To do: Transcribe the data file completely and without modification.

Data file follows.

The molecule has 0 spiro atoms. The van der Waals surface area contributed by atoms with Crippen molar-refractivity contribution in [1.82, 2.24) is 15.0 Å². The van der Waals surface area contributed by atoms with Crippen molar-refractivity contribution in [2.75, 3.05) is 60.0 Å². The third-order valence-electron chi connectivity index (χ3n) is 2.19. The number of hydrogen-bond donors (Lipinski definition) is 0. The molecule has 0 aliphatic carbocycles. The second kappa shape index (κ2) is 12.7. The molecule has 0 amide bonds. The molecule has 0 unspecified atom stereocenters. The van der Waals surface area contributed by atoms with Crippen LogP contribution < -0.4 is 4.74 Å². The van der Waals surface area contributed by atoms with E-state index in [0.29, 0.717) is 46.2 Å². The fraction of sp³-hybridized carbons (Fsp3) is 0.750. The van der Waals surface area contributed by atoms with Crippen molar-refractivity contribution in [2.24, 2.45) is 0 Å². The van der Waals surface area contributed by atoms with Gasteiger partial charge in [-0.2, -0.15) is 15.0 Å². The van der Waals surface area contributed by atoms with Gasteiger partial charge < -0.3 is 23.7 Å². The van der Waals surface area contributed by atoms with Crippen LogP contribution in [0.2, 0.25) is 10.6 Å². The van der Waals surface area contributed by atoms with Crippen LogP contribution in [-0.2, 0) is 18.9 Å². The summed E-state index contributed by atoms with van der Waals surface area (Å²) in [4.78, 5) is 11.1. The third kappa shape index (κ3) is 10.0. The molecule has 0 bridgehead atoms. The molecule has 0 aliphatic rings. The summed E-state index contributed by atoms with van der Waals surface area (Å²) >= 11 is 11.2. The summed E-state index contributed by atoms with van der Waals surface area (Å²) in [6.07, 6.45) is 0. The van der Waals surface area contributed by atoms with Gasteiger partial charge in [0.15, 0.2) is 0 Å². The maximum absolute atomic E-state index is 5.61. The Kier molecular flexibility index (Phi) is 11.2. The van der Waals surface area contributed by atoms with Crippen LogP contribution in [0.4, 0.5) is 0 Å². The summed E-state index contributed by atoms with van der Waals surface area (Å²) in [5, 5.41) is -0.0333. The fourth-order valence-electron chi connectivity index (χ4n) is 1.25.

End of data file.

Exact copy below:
The molecule has 0 spiro atoms. The van der Waals surface area contributed by atoms with Crippen molar-refractivity contribution in [1.82, 2.24) is 15.0 Å². The van der Waals surface area contributed by atoms with Crippen molar-refractivity contribution in [2.75, 3.05) is 60.0 Å². The third-order valence-electron chi connectivity index (χ3n) is 2.19. The number of hydrogen-bond donors (Lipinski definition) is 0. The molecule has 0 aliphatic carbocycles. The second kappa shape index (κ2) is 12.7. The molecule has 0 amide bonds. The molecule has 0 unspecified atom stereocenters. The van der Waals surface area contributed by atoms with Crippen LogP contribution < -0.4 is 4.74 Å². The van der Waals surface area contributed by atoms with E-state index in [0.29, 0.717) is 46.2 Å². The fraction of sp³-hybridized carbons (Fsp3) is 0.750. The van der Waals surface area contributed by atoms with Crippen molar-refractivity contribution in [2.24, 2.45) is 0 Å². The van der Waals surface area contributed by atoms with Gasteiger partial charge in [-0.2, -0.15) is 15.0 Å². The van der Waals surface area contributed by atoms with Gasteiger partial charge < -0.3 is 23.7 Å². The van der Waals surface area contributed by atoms with Crippen LogP contribution in [0.2, 0.25) is 10.6 Å². The van der Waals surface area contributed by atoms with Crippen LogP contribution in [-0.2, 0) is 18.9 Å². The summed E-state index contributed by atoms with van der Waals surface area (Å²) in [4.78, 5) is 11.1. The third kappa shape index (κ3) is 10.0. The molecule has 0 bridgehead atoms. The molecule has 0 aliphatic rings. The summed E-state index contributed by atoms with van der Waals surface area (Å²) >= 11 is 11.2. The summed E-state index contributed by atoms with van der Waals surface area (Å²) in [6.07, 6.45) is 0. The van der Waals surface area contributed by atoms with Gasteiger partial charge in [0.15, 0.2) is 0 Å². The maximum absolute atomic E-state index is 5.61. The Kier molecular flexibility index (Phi) is 11.2. The van der Waals surface area contributed by atoms with Crippen LogP contribution in [0.4, 0.5) is 0 Å². The summed E-state index contributed by atoms with van der Waals surface area (Å²) in [5, 5.41) is -0.0333. The fourth-order valence-electron chi connectivity index (χ4n) is 1.25.